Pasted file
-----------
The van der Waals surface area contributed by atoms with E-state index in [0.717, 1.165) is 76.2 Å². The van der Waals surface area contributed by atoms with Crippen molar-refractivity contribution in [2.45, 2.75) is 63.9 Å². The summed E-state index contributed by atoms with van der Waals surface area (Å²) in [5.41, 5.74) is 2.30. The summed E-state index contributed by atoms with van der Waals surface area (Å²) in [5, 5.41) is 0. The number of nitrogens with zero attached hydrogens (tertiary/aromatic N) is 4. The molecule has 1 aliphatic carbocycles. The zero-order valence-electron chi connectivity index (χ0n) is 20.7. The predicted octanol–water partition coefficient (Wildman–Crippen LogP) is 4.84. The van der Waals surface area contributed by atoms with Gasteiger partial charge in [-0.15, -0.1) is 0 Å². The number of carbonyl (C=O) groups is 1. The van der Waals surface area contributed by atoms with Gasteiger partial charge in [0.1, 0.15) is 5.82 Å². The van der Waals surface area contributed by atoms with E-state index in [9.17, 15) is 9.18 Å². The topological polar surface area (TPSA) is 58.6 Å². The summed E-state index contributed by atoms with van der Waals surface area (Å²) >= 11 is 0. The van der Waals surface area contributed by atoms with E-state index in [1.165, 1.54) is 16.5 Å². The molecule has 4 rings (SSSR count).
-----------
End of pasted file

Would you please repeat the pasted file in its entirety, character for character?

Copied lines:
The van der Waals surface area contributed by atoms with E-state index in [0.717, 1.165) is 76.2 Å². The van der Waals surface area contributed by atoms with Crippen molar-refractivity contribution in [2.45, 2.75) is 63.9 Å². The summed E-state index contributed by atoms with van der Waals surface area (Å²) in [5.41, 5.74) is 2.30. The summed E-state index contributed by atoms with van der Waals surface area (Å²) in [5, 5.41) is 0. The number of nitrogens with zero attached hydrogens (tertiary/aromatic N) is 4. The molecule has 1 aliphatic carbocycles. The zero-order valence-electron chi connectivity index (χ0n) is 20.7. The predicted octanol–water partition coefficient (Wildman–Crippen LogP) is 4.84. The van der Waals surface area contributed by atoms with Gasteiger partial charge in [-0.15, -0.1) is 0 Å². The number of carbonyl (C=O) groups is 1. The van der Waals surface area contributed by atoms with Gasteiger partial charge in [0.1, 0.15) is 5.82 Å². The van der Waals surface area contributed by atoms with E-state index in [9.17, 15) is 9.18 Å². The topological polar surface area (TPSA) is 58.6 Å². The summed E-state index contributed by atoms with van der Waals surface area (Å²) >= 11 is 0. The van der Waals surface area contributed by atoms with E-state index in [1.165, 1.54) is 16.5 Å². The molecule has 4 rings (SSSR count).